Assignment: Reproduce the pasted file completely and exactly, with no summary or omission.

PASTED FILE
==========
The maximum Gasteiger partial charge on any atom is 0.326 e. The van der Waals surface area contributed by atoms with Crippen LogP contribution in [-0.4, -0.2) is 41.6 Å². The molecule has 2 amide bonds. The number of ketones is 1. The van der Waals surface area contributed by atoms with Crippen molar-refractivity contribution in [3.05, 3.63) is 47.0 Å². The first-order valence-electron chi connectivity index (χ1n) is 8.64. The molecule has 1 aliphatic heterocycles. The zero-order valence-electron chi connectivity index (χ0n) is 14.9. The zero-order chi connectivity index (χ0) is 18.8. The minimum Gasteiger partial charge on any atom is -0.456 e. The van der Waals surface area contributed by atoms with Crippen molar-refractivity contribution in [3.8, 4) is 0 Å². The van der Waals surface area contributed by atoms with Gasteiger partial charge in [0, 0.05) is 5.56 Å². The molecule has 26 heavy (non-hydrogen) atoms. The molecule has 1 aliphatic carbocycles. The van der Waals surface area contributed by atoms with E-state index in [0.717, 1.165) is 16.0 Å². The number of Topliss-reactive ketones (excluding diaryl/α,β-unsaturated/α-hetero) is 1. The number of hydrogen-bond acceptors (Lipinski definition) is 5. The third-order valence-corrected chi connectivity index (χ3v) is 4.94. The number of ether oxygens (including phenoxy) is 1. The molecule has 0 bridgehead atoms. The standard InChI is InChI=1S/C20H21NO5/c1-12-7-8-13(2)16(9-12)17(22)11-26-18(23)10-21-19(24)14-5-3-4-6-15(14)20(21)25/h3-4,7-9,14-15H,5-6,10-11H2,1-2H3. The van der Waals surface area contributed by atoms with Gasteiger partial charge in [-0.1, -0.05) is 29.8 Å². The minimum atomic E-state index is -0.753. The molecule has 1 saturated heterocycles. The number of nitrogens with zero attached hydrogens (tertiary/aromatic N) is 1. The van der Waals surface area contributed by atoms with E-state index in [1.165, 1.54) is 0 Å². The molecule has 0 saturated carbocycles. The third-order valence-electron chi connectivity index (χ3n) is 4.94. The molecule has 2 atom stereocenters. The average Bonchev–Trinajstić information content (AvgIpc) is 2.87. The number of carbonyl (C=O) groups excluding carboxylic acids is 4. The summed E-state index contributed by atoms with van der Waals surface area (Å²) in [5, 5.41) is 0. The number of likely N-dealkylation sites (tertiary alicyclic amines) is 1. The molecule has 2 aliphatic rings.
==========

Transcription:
The maximum Gasteiger partial charge on any atom is 0.326 e. The van der Waals surface area contributed by atoms with Crippen LogP contribution in [-0.4, -0.2) is 41.6 Å². The molecule has 2 amide bonds. The number of ketones is 1. The van der Waals surface area contributed by atoms with Crippen molar-refractivity contribution in [3.05, 3.63) is 47.0 Å². The first-order valence-electron chi connectivity index (χ1n) is 8.64. The molecule has 1 aliphatic heterocycles. The zero-order valence-electron chi connectivity index (χ0n) is 14.9. The zero-order chi connectivity index (χ0) is 18.8. The minimum Gasteiger partial charge on any atom is -0.456 e. The van der Waals surface area contributed by atoms with Crippen molar-refractivity contribution in [3.8, 4) is 0 Å². The van der Waals surface area contributed by atoms with Gasteiger partial charge in [0, 0.05) is 5.56 Å². The molecule has 26 heavy (non-hydrogen) atoms. The molecule has 1 aliphatic carbocycles. The van der Waals surface area contributed by atoms with E-state index in [0.717, 1.165) is 16.0 Å². The number of Topliss-reactive ketones (excluding diaryl/α,β-unsaturated/α-hetero) is 1. The number of hydrogen-bond acceptors (Lipinski definition) is 5. The third-order valence-corrected chi connectivity index (χ3v) is 4.94. The number of ether oxygens (including phenoxy) is 1. The molecule has 0 bridgehead atoms. The standard InChI is InChI=1S/C20H21NO5/c1-12-7-8-13(2)16(9-12)17(22)11-26-18(23)10-21-19(24)14-5-3-4-6-15(14)20(21)25/h3-4,7-9,14-15H,5-6,10-11H2,1-2H3. The van der Waals surface area contributed by atoms with Gasteiger partial charge in [-0.1, -0.05) is 29.8 Å². The minimum atomic E-state index is -0.753. The molecule has 1 saturated heterocycles. The number of nitrogens with zero attached hydrogens (tertiary/aromatic N) is 1. The van der Waals surface area contributed by atoms with E-state index in [1.165, 1.54) is 0 Å². The molecule has 0 saturated carbocycles. The third-order valence-electron chi connectivity index (χ3n) is 4.94. The molecule has 2 atom stereocenters. The average Bonchev–Trinajstić information content (AvgIpc) is 2.87. The number of carbonyl (C=O) groups excluding carboxylic acids is 4. The summed E-state index contributed by atoms with van der Waals surface area (Å²) in [5, 5.41) is 0. The number of likely N-dealkylation sites (tertiary alicyclic amines) is 1. The molecule has 2 aliphatic rings.